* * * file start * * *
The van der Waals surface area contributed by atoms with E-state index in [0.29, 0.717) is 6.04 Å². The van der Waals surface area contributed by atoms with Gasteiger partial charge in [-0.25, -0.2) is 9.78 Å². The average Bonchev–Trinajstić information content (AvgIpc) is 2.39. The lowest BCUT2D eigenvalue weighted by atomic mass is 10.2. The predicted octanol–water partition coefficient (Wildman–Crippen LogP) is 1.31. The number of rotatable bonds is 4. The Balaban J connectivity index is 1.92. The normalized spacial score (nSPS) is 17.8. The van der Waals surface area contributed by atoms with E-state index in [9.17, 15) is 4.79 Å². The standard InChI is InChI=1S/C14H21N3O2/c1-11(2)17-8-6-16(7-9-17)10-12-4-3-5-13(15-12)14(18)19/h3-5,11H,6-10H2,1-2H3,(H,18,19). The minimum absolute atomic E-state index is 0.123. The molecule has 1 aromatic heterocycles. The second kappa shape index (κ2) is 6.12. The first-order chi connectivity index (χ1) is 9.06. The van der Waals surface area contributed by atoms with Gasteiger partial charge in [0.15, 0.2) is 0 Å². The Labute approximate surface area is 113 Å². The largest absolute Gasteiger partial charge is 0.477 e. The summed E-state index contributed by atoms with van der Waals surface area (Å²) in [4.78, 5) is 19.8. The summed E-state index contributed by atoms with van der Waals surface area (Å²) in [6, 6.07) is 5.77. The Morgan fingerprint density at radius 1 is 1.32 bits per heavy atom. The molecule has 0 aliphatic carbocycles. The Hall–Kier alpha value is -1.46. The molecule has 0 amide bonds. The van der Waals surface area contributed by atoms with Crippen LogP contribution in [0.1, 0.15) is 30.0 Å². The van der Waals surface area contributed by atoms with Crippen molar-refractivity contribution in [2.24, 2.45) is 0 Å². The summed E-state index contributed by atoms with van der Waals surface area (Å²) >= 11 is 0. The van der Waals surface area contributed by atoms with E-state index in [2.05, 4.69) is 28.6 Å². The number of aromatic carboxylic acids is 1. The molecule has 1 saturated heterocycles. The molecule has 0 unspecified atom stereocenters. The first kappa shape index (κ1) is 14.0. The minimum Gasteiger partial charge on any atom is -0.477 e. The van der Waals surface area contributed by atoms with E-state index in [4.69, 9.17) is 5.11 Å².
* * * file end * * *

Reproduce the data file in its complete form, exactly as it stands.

The van der Waals surface area contributed by atoms with E-state index in [0.29, 0.717) is 6.04 Å². The van der Waals surface area contributed by atoms with Gasteiger partial charge in [-0.25, -0.2) is 9.78 Å². The average Bonchev–Trinajstić information content (AvgIpc) is 2.39. The lowest BCUT2D eigenvalue weighted by atomic mass is 10.2. The predicted octanol–water partition coefficient (Wildman–Crippen LogP) is 1.31. The number of rotatable bonds is 4. The Balaban J connectivity index is 1.92. The normalized spacial score (nSPS) is 17.8. The van der Waals surface area contributed by atoms with E-state index in [9.17, 15) is 4.79 Å². The standard InChI is InChI=1S/C14H21N3O2/c1-11(2)17-8-6-16(7-9-17)10-12-4-3-5-13(15-12)14(18)19/h3-5,11H,6-10H2,1-2H3,(H,18,19). The minimum absolute atomic E-state index is 0.123. The molecule has 1 aromatic heterocycles. The second kappa shape index (κ2) is 6.12. The first-order chi connectivity index (χ1) is 9.06. The van der Waals surface area contributed by atoms with Gasteiger partial charge in [0.15, 0.2) is 0 Å². The Labute approximate surface area is 113 Å². The largest absolute Gasteiger partial charge is 0.477 e. The summed E-state index contributed by atoms with van der Waals surface area (Å²) in [4.78, 5) is 19.8. The summed E-state index contributed by atoms with van der Waals surface area (Å²) in [6, 6.07) is 5.77. The Morgan fingerprint density at radius 1 is 1.32 bits per heavy atom. The molecule has 0 aliphatic carbocycles. The Hall–Kier alpha value is -1.46. The molecule has 0 amide bonds. The van der Waals surface area contributed by atoms with Crippen LogP contribution in [0.1, 0.15) is 30.0 Å². The van der Waals surface area contributed by atoms with Crippen molar-refractivity contribution in [2.24, 2.45) is 0 Å². The summed E-state index contributed by atoms with van der Waals surface area (Å²) >= 11 is 0. The van der Waals surface area contributed by atoms with E-state index in [2.05, 4.69) is 28.6 Å². The number of aromatic carboxylic acids is 1. The molecule has 1 saturated heterocycles. The molecule has 0 unspecified atom stereocenters. The first kappa shape index (κ1) is 14.0. The minimum Gasteiger partial charge on any atom is -0.477 e. The van der Waals surface area contributed by atoms with E-state index in [4.69, 9.17) is 5.11 Å².